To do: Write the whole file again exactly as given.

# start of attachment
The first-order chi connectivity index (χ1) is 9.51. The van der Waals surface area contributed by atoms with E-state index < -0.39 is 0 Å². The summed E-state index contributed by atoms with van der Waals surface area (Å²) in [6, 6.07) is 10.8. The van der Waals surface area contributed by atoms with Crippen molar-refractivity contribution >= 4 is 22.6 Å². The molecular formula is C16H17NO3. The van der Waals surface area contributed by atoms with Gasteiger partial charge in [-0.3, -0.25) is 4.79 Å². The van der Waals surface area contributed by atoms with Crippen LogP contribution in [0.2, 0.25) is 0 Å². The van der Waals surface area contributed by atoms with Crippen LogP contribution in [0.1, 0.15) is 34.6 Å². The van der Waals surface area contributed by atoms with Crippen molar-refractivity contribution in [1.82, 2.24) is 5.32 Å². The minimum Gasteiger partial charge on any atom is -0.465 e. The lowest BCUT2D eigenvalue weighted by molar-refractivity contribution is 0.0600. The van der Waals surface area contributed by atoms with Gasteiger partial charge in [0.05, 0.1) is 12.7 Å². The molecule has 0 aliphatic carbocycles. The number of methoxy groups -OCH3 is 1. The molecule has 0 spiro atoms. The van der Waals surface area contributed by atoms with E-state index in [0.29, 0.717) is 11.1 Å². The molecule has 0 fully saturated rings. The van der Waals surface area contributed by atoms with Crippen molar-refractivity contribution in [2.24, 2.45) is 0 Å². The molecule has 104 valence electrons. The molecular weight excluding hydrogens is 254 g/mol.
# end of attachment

The first-order chi connectivity index (χ1) is 9.51. The van der Waals surface area contributed by atoms with E-state index < -0.39 is 0 Å². The summed E-state index contributed by atoms with van der Waals surface area (Å²) in [6, 6.07) is 10.8. The van der Waals surface area contributed by atoms with Crippen molar-refractivity contribution >= 4 is 22.6 Å². The molecular formula is C16H17NO3. The van der Waals surface area contributed by atoms with Gasteiger partial charge in [-0.3, -0.25) is 4.79 Å². The van der Waals surface area contributed by atoms with Crippen LogP contribution in [0.2, 0.25) is 0 Å². The van der Waals surface area contributed by atoms with Crippen LogP contribution in [0.1, 0.15) is 34.6 Å². The van der Waals surface area contributed by atoms with Crippen molar-refractivity contribution in [1.82, 2.24) is 5.32 Å². The minimum Gasteiger partial charge on any atom is -0.465 e. The lowest BCUT2D eigenvalue weighted by molar-refractivity contribution is 0.0600. The van der Waals surface area contributed by atoms with Gasteiger partial charge in [0.05, 0.1) is 12.7 Å². The molecule has 0 aliphatic carbocycles. The number of methoxy groups -OCH3 is 1. The molecule has 0 spiro atoms. The van der Waals surface area contributed by atoms with E-state index in [0.29, 0.717) is 11.1 Å². The molecule has 0 fully saturated rings. The van der Waals surface area contributed by atoms with Crippen molar-refractivity contribution in [2.24, 2.45) is 0 Å². The molecule has 104 valence electrons. The molecular weight excluding hydrogens is 254 g/mol.